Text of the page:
While load shedding has long been the clearest evidence that South Africa is in the midst of an energy crisis, there is more to that crisis than just uncertainty of electricity supply, warns financial services company FNB.
The recent significant increases in the oil price, which filtered down to consumers and businesses in the form of fuel price hikes, is another example of the broader energy crisis facing not just South Africa but much of the world.
According to Malusi Mthuli, FNB’s commercial property finance head for KZN, the effects of this energy crisis are also not only being felt by households. Businesses, industries and entire economic sectors in South Africa are coming under increasing pressure as a result of electricity insecurity and stellar increases in fuel costs.
And the country’s property sector is certainly not immune to these pressures.
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“While the link between energy and property may not be immediately apparent to most people, it is actually very significant,” said Mthuli, “and the impact of construction downtime due to power outages, sharp spikes in material costs due to fuel price hikes, and growing demand by buyers and tenants for buildings with enhanced energy security, has been felt across the sectors, most notably by developers, construction firms and landlords.”
He said that the challenges are unlikely to end anytime soon, given that energy initiatives often take a long time to implement and are also very costly.
Eskom began cutting 6,000 megawatts from the national grid over the weekend – to prevent the collapse of the national grid – and its executives warned there was a risk the situation could deteriorate further, Bloomberg reported.
“The situation will almost definitely get worse,” with no immediate signs of substantial new capacity being added to the grid, said Hilton Trollip, an energy research consultant at the University of Cape Town.
The latest power cuts have “come at the worst possible time” as financing conditions are tightening significantly across the globe, economists at Rand Merchant Bank said in a note to clients.
The power cuts contributed to the economy’s 0.7% contraction in the second quarter. BNP Paribas analysts estimate that it would cost the South African economy R5.1 billion a day should the situation worsen to the point where 8,000 megawatts of capacity were removed from the grid.
Ongoing outages could affect water and sanitation services because pump stations may not be able to operate properly, according to the municipality of Cape Town. While permanent generators have been installed at all wastewater treatment plants, there is limited availability for mobile plants, and some sites could overflow if outages last more than a couple of hours, it said.
Joburg Water issued a warning to residents on Tuesday, saying that load shedding left many of its stations “isolated”, which could result in low water pressure in parts of the city. Extended periods of load shedding also resulted in damage to infrastructure, it said.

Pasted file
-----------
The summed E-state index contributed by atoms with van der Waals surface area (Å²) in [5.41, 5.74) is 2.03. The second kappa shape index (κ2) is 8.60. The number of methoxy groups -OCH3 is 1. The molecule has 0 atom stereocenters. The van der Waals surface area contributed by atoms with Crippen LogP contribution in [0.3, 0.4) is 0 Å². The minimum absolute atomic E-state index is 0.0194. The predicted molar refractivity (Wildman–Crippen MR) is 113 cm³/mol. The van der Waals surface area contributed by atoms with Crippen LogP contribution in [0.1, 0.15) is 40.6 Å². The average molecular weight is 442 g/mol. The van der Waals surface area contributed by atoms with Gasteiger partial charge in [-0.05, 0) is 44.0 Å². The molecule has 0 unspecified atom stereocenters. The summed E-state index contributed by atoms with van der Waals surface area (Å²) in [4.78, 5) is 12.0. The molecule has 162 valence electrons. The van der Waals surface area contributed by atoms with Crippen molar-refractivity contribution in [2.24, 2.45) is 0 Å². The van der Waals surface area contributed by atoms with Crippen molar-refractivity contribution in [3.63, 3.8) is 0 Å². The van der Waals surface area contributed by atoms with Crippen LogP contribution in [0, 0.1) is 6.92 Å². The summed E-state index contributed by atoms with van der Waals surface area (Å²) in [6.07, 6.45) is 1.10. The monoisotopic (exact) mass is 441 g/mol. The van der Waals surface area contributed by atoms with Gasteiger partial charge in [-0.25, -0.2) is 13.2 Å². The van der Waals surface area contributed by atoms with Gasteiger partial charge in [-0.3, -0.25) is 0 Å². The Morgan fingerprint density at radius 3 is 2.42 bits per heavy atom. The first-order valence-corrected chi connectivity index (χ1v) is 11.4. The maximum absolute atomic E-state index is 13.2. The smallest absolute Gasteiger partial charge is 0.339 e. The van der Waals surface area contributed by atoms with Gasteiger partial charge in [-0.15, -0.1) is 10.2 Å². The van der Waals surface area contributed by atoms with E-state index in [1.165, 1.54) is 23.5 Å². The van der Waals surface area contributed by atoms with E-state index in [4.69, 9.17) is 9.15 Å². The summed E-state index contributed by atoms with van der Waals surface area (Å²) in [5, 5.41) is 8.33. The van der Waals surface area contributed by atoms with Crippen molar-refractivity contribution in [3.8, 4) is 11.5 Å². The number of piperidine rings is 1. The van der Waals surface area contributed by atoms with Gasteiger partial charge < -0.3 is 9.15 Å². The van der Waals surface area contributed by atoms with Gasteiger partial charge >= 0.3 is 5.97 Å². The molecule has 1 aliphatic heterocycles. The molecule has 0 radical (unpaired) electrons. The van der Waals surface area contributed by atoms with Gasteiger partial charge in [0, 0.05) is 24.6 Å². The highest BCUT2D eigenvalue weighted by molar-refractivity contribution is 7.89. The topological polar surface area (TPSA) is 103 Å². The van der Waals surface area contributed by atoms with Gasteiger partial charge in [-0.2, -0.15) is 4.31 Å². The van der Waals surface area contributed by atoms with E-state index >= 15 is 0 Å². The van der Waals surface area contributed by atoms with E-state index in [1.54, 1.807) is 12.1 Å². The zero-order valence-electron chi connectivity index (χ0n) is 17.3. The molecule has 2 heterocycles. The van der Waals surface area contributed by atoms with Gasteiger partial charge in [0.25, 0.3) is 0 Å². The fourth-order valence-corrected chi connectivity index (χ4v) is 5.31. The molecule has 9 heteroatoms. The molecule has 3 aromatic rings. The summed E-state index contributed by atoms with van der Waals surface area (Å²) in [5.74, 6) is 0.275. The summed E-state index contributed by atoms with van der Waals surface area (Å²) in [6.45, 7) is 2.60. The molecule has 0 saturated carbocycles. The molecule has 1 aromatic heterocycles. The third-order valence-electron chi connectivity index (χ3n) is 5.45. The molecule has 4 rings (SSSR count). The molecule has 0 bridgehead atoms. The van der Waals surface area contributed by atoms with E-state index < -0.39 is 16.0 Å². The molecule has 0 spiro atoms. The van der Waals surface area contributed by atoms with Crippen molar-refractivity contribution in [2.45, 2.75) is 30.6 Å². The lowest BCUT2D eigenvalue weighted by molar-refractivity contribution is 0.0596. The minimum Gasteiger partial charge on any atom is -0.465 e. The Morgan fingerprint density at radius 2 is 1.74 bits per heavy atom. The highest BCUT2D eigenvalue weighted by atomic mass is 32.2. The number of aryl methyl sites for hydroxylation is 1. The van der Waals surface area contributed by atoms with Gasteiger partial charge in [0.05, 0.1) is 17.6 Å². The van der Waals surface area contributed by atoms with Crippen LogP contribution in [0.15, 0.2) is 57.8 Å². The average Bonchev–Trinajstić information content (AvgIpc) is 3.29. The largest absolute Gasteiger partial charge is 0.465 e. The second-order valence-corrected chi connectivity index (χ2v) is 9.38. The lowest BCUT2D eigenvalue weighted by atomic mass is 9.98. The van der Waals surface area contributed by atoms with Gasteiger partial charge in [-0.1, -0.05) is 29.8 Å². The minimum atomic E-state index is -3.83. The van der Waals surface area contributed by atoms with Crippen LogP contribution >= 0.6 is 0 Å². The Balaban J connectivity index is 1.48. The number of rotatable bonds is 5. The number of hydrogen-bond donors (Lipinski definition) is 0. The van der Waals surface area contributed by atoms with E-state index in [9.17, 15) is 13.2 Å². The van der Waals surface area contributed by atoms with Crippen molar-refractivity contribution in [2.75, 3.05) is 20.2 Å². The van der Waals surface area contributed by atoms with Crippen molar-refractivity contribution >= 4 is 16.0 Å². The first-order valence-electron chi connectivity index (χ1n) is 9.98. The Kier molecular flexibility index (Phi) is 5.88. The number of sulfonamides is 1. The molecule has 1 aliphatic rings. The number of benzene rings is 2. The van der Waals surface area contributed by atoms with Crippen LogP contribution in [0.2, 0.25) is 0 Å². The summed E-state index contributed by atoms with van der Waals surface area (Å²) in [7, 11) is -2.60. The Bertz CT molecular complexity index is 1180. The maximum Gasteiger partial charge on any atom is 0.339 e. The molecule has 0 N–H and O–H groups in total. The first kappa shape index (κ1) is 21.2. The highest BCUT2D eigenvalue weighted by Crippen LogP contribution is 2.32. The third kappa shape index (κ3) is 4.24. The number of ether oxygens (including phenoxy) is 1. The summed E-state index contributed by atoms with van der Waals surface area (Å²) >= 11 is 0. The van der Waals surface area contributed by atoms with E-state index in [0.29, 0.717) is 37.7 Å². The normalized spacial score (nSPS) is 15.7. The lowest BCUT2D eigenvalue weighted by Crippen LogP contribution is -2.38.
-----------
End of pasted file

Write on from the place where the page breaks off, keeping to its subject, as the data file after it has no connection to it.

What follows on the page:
Eskom said it aims to buy about 1,000 megawatts of electricity from companies with spare generation capacity, privately owned plants and neighbouring countries starting from this week. Additional maintenance will be funded through cost savings and cash from operations, it said in an emailed reply to questions to Bloomberg.
Eskom CEO, Andre de Ruyter said reserve generation capacity levels are “too low for comfort”.
“The system has been under pressure over the past week. This has caused us to run our reserves… very hard. We are at a situation where we need to urgently replenish those reserves in order to maintain an adequate safety buffer, as we are required to do by the grid code.”
De Ruyter said the company’s ability to buy diesel for the OCGTs is “an issue”, with R7.7 billion already used to buy the fuel since April.
Just as the country buckles under the latest round of load shedding, Eskom has also applied to Nersa to hike prices by 32% in 2023, taking the total hike it seeks to 38%, after court-ordered revenue and other backlogs are taken into account.
Public hearings by the National Energy Regulator of SA (Nersa) on Eskom’s tariff application are being heard this week. The tariffs are for the 2023/2024 and 2024/2025 financial years
Nersa approved a 9.6% increase for 2022/2023, far less than Eskom had asked for. Eskom is asking the regulator to approve a 32% hike in 2023 and 9% in 2024.
Civil action group Outa said that the request was outrageous given that the power utility is unable to provide a consistent energy supply. It said that ideally, the increase would be capped at the consumer price index (CPI) for the year.
Nersa’s representatives also baulked at the request, saying that end-users should not have to pay for Eskom’s inefficiencies.
Eskom has long argued that its current tariffs do not reflect the true cost of producing electricity and that energy users have been getting power for cheap for a long time. It recently submitted a proposal to completely overhaul its tariff structure to better reflect these costs.
Read: Why you will probably have to pay 38% more for Eskom power next year